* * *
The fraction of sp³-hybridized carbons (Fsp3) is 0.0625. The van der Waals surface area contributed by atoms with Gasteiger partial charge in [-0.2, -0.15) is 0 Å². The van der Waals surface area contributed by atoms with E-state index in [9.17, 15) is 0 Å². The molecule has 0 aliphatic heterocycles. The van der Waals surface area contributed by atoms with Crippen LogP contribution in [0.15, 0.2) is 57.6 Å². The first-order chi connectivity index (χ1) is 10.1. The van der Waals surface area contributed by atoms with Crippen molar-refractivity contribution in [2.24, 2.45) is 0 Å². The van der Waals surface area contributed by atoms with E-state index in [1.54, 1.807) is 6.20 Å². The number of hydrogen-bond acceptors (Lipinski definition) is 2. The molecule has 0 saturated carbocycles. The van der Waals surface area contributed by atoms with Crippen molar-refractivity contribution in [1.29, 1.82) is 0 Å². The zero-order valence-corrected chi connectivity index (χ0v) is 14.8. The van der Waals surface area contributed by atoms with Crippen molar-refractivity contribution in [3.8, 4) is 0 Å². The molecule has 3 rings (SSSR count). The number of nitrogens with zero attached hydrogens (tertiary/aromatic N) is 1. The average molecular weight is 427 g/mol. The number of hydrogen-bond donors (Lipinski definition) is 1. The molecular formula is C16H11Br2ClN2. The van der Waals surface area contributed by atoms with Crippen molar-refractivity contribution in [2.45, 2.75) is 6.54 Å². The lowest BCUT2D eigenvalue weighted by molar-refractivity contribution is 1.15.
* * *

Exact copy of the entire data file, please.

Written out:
The fraction of sp³-hybridized carbons (Fsp3) is 0.0625. The van der Waals surface area contributed by atoms with Gasteiger partial charge in [-0.2, -0.15) is 0 Å². The van der Waals surface area contributed by atoms with E-state index in [9.17, 15) is 0 Å². The molecule has 0 aliphatic heterocycles. The van der Waals surface area contributed by atoms with Crippen LogP contribution in [0.15, 0.2) is 57.6 Å². The first-order chi connectivity index (χ1) is 10.1. The van der Waals surface area contributed by atoms with Crippen molar-refractivity contribution in [2.24, 2.45) is 0 Å². The van der Waals surface area contributed by atoms with E-state index in [1.54, 1.807) is 6.20 Å². The number of hydrogen-bond acceptors (Lipinski definition) is 2. The molecule has 0 saturated carbocycles. The van der Waals surface area contributed by atoms with Crippen molar-refractivity contribution in [1.29, 1.82) is 0 Å². The zero-order valence-corrected chi connectivity index (χ0v) is 14.8. The van der Waals surface area contributed by atoms with Crippen molar-refractivity contribution in [3.8, 4) is 0 Å². The molecule has 3 rings (SSSR count). The number of nitrogens with zero attached hydrogens (tertiary/aromatic N) is 1. The average molecular weight is 427 g/mol. The number of hydrogen-bond donors (Lipinski definition) is 1. The molecular formula is C16H11Br2ClN2. The van der Waals surface area contributed by atoms with Crippen molar-refractivity contribution in [2.45, 2.75) is 6.54 Å². The lowest BCUT2D eigenvalue weighted by molar-refractivity contribution is 1.15.